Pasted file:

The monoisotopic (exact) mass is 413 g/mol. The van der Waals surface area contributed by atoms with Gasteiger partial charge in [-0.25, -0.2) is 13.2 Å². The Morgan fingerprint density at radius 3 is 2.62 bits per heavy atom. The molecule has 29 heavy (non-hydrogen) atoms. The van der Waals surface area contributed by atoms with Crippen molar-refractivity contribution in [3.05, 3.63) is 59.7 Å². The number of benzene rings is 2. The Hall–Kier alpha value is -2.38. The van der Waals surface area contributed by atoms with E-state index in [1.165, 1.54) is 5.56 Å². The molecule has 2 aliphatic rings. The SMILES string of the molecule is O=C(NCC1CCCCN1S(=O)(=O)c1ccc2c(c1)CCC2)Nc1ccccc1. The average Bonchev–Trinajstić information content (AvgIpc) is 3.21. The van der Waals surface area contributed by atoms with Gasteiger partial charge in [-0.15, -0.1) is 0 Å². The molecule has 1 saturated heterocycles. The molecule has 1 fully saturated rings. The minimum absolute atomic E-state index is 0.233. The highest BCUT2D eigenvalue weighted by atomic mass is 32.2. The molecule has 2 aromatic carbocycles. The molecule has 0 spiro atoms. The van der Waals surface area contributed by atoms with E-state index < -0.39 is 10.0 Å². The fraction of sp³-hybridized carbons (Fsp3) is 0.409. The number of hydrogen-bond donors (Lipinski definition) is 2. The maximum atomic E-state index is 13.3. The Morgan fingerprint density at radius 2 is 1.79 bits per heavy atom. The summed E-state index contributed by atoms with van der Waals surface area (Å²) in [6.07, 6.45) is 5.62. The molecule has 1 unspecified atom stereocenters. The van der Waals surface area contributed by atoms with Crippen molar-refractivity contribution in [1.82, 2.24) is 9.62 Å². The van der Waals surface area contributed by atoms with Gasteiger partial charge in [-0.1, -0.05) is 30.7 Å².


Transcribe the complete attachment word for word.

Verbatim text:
The monoisotopic (exact) mass is 413 g/mol. The van der Waals surface area contributed by atoms with Gasteiger partial charge in [-0.25, -0.2) is 13.2 Å². The Morgan fingerprint density at radius 3 is 2.62 bits per heavy atom. The molecule has 29 heavy (non-hydrogen) atoms. The van der Waals surface area contributed by atoms with Crippen molar-refractivity contribution in [3.05, 3.63) is 59.7 Å². The number of benzene rings is 2. The Hall–Kier alpha value is -2.38. The van der Waals surface area contributed by atoms with E-state index in [1.165, 1.54) is 5.56 Å². The molecule has 2 aliphatic rings. The SMILES string of the molecule is O=C(NCC1CCCCN1S(=O)(=O)c1ccc2c(c1)CCC2)Nc1ccccc1. The average Bonchev–Trinajstić information content (AvgIpc) is 3.21. The van der Waals surface area contributed by atoms with Gasteiger partial charge in [-0.15, -0.1) is 0 Å². The molecule has 1 saturated heterocycles. The molecule has 1 fully saturated rings. The minimum absolute atomic E-state index is 0.233. The highest BCUT2D eigenvalue weighted by atomic mass is 32.2. The molecule has 2 aromatic carbocycles. The molecule has 0 spiro atoms. The van der Waals surface area contributed by atoms with E-state index < -0.39 is 10.0 Å². The fraction of sp³-hybridized carbons (Fsp3) is 0.409. The number of hydrogen-bond donors (Lipinski definition) is 2. The maximum atomic E-state index is 13.3. The Morgan fingerprint density at radius 2 is 1.79 bits per heavy atom. The summed E-state index contributed by atoms with van der Waals surface area (Å²) in [6.07, 6.45) is 5.62. The molecule has 1 unspecified atom stereocenters. The van der Waals surface area contributed by atoms with Crippen molar-refractivity contribution in [1.82, 2.24) is 9.62 Å². The van der Waals surface area contributed by atoms with Gasteiger partial charge in [-0.1, -0.05) is 30.7 Å².